1. Budget 20% of the total purchase toward accessories like a helmet, water bottle and cage, computer, clothes, lights, bags, and pedals.  If your out the door budget is $1000, look at bikes around the $800 range to account for the add-ons.  Don’t be surprised if you look at a bike over $800 that typically does not come with pedals.  We can help you with buying pedals. (:
  2. Buy from a local shop you can access easily.  Most shops offer a check up or tune up after you have ridden for a few weeks which you’ll want to take advantage of.  Some offer more than one visit so for this reason it’s nice to be in close proximity to the shop.
  3. Many shops have a specialty like triathlon bikes, mountain bikes, or recumbent bikes so know what type of riding you plan to do first which helps filter the store to shop in.  Be honest with yourself on what you really will do with the bike.  No sense buying a $4000 carbon frame bike if it serves as a clothes hanger more than a bike, and on the flip side no reason to buy a squishy beach bike if you truly plan to enter a few races or longer distance charity rides.
  4. Ask someone who rides where to go.  I guarantee you have an experienced rider in your circle of friends who shops bike stores. 14 million people ride a bike twice a week in the US.  This averages to every 25 people you know- one of them is that rider you’ll want to speak with.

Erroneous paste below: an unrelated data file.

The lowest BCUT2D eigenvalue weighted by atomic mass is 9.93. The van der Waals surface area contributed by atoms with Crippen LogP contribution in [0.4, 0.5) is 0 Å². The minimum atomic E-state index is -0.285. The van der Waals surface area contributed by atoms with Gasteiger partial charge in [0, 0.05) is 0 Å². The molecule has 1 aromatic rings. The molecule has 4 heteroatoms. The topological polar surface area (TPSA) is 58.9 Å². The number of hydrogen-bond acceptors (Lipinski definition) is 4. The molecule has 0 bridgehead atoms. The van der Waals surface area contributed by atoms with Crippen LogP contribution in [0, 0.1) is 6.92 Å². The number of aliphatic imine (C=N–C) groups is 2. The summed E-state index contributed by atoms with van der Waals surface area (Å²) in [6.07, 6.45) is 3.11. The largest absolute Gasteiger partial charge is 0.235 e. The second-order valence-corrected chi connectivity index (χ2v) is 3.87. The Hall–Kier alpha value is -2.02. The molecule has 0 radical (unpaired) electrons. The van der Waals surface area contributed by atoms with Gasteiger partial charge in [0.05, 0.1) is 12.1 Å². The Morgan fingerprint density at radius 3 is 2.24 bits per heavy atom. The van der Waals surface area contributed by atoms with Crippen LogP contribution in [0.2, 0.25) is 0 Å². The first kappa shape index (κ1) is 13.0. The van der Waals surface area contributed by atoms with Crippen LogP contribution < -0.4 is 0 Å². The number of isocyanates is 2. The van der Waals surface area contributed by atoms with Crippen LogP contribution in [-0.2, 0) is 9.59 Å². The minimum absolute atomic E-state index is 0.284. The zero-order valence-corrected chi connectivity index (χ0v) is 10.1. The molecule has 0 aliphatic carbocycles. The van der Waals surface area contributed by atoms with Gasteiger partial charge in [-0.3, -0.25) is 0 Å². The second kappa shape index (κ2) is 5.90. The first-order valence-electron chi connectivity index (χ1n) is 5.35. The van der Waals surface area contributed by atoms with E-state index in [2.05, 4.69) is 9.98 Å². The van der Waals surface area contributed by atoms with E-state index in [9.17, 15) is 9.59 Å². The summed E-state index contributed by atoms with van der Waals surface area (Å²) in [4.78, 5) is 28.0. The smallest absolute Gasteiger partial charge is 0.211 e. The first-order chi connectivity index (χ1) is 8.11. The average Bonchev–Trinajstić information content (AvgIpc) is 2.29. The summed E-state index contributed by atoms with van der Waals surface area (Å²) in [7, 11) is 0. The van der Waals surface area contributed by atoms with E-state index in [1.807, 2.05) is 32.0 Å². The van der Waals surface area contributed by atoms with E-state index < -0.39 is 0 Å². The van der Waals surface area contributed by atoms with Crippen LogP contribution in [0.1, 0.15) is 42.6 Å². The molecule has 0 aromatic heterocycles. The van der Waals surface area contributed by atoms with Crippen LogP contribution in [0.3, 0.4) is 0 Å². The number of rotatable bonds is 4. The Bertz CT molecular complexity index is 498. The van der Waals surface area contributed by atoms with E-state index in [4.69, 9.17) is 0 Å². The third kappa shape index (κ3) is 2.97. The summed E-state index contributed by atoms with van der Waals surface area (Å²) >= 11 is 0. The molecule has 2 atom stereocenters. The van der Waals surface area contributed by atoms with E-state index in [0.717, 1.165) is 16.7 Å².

5. Visit more than one store.  There are countless options to satisfy just about any consumer so you’ll likely be happy with the choice made after you see what’s is in the market.  Most folks gravitate toward the shop that has the best options for their type riding as well as helpful with questions.  Be sure to ask any questions you may have have as most shops are friendly and willing to work with you to make sure you leave as a happy customer.


Mid June 2016 Patent of the Week

June 20, 2016 / no comments

Mid June 2016 Patent of the week:


In March 2011, David Mandelbaum filed a US patent for a device to protect cyclists from automobile and road traffic. The extension alerts drivers thereby creating a three feet space between cyclists and vehicles. The device is made from flexible materials allowing it to bend in the event contact is made. The flexibility allows the rider to maintain balance preventing damage to cars or vehicles.US20120060746A1-20120315-D00000

Switching to Clipless Pedals

June 6, 2016 / no comments

Nikola Innovation

In a previous blog we mentioned that over 2 million patents exist on bike pedals giving you the magnitude of variation and styles in existence. Generally there are three categories of bike pedals: platform or flat, toe cage or straps, and clipless. Platform pedals are the style we most likely all began riding and most common. From an ease of use and safety this is as simple as you can get.


Toe cages and strap fundamentally serve a similar purpose. This pedals style secures your shoe a bit more firmly onto the pedal providing certain ability to push and pull through a pedal cycle. The benefits of this type pedal include the ability to wear virtually any shoe eliminating need for special bike shoes, easy entry and exit from the cage or strap so the learning curve is minimal. These style pedals have very little additional maintenance if any.